Tougher sanctions have been imposed on more than 180 Iranian companies and individuals as EU countries seek to challenge Tehran to halt nuclear work.
European foreign ministers agreed to extend a list of people and institutions who will face sanctions.
They put on a show of solidarity at the meeting in Brussels, which followed days after the storming of the British embassy in Tehran.
But ministers failed to agree on imposing an embargo on Iranian oil.
When our new ambassador arrived in October, he was greeted with a Molotov cocktail over the wall.
Foreign Secretary William Hague
Britain’s Foreign Secretary William Hague said the pressure on Iran should be stepped up.
Before the agreement, Mr Hague had spoken of the need for “peaceful, legitimate, economic pressure, particularly to increase the isolation of the Iranian financial sector”.
He was backed by German counterpart Guido Westerwelle who said the aim was “to dry up Iran’s financial sources”.
The EU’s foreign policy chief, Briton Catherine Ashton, said additional measures against Tehran would “make it clear to Iran that we are very serious”.
The measures are primarily a response to a report suggesting Iran may be seeking to develop nuclear weapons – something officials there deny.
But it also follows the ransacking of the British Embassy in Tehran which spurred the UK Government to shut the Iranian embassy in London and order all diplomats to leave the country.
Mr Hague said the attack – ostensibly by protesters – was backed by the Iranian regime and was in breach of the Vienna Convention.
Dozens of hardline students smashed windows, set cars on fire and burnt Union flags as they attacked the building.
Baroness Ashton said an attack on the UK was considered an attack on the whole of the EU and Mr Hague said Tehran should be “ashamed”.
He added: “If any country makes it impossible for us to operate on their soil, they cannot expect to have a functioning embassy here.
“This does not amount to the severing of diplomatic relations in their entirety. It is action that reduces our relations with Iran to the lowest level consistent with the maintenance of diplomatic relations.”
The Foreign Secretary said he had been impressed by the “great and emphatic support” the UK had received from other European countries.
He also confirmed the tough action had been largely provoked by nuclear concerns, not the storming of the embassy.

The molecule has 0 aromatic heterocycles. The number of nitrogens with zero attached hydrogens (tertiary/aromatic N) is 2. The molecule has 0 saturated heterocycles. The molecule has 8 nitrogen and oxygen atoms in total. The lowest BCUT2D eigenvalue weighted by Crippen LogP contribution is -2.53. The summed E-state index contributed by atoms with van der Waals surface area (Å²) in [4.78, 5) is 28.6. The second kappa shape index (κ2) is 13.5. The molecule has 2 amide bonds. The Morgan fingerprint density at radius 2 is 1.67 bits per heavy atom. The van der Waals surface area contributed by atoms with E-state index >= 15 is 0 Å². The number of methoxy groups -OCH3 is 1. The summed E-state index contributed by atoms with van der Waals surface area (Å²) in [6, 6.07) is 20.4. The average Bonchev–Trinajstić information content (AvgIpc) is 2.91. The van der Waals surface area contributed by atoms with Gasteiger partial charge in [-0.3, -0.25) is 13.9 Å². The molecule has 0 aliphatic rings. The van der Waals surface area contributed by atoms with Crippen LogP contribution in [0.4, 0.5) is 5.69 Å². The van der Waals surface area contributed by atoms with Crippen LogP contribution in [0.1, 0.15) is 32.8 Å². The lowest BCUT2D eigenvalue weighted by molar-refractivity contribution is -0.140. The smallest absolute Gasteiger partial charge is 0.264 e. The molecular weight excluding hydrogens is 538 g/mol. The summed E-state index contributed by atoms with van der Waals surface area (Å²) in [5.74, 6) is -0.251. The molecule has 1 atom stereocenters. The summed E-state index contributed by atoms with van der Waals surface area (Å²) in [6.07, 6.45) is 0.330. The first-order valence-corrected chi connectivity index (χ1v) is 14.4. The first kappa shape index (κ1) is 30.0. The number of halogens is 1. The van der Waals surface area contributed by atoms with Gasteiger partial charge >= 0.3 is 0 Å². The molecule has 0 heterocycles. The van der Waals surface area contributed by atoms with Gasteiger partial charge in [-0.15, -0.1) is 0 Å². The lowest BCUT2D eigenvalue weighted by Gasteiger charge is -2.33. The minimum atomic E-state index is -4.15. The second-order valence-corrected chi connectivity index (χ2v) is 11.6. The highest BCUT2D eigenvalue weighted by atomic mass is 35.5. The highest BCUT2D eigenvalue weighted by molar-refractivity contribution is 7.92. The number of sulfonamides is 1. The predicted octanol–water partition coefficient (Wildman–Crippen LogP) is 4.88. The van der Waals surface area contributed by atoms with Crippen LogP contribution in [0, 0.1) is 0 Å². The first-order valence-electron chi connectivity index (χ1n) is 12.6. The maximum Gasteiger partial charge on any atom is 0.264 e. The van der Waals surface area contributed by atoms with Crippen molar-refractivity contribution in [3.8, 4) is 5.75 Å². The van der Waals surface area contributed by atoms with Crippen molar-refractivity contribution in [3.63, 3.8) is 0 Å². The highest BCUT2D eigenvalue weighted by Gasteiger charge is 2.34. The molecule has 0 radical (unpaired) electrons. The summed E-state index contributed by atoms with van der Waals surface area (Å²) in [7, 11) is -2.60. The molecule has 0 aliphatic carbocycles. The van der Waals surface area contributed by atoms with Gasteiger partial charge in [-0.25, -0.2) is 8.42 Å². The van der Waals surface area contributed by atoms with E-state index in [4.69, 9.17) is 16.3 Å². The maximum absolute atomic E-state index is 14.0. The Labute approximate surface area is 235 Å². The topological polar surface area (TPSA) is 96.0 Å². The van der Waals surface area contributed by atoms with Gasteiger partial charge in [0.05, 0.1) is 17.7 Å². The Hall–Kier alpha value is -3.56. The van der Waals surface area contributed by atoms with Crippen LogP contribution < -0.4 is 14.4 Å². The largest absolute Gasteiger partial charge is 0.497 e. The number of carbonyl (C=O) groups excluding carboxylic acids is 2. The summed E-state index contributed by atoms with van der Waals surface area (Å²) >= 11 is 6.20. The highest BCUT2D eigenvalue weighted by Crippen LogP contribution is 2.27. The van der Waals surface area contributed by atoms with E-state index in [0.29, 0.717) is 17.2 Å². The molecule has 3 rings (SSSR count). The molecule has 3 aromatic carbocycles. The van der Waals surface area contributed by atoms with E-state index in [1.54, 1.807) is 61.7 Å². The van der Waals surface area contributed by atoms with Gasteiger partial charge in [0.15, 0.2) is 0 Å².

“Our long-term concern is, of course, the nuclear programme,” he said.
In November, the International Atomic Energy Agency said Iran must provide further reassurance over whether it is seeking to develop nuclear weapons.
Mr Hague continued: “We have often had difficulties, of course, in operating in Tehran. We have tolerated those difficulties. Locally-engaged staff have been bullied and harassed by the Iranian authorities.
“When our new ambassador arrived in October, he was greeted with a Molotov cocktail over the wall. These things have happened and we have protested about them but this was on a totally different scale.”
In response to the UK’s reaction to the embassy attack, Iranian state TV said: “The foreign ministry spokesman… described the move as… hasty and added that naturally the government of the Islamic Republic of Iran would take further appropriate action regarding the issue.”
Germany, France and the Netherlands recalled their ambassadors for discussions over their own future relations and Italy indicated that it could follow suit.
Former foreign secretary David Miliband told Sky News that Iran might be “exasperating, difficult… destabilising the rest of the region” but military action would be unjustified.
If Iran develops nuclear weapons it would be unacceptable but they are at least two years away from this, he told Boulton and Co.
“Ingenious diplomacy” is key to stopping the situation escalating to war, the Labour MP added.
He also warned against allowing British concerns regarding the embassy attack to become muddled with the wider nuclear issue and “played into a drum-beat of war”.
Read Tim Marshall’s blog on Iran
The latest escalation of already-terse relations between the UK and Iran came after the UK severed all financial ties with Iranian banks in response to mounting fears over the country’s nuclear ambitions.
It was part of a wider international effort by the US and Canada to put pressure on the Islamic republic after the latest expert assessment increased fears the regime was seeking nuclear weapons.
Iran responded by passing legislation downgrading diplomatic ties with Britain, which was swiftly followed by the internationally-condemned attack on the embassy.
The Iranian foreign minister has apologised for the incident.
:: EU governments have also agreed to increase the pressure on Syria, adding 11 entities and 12 people to its sanctions list.
The move, which came out of the meeting of foreign ministers, are part of a push to challenge President Bashar al-Assad over his regime’s violent response to protests.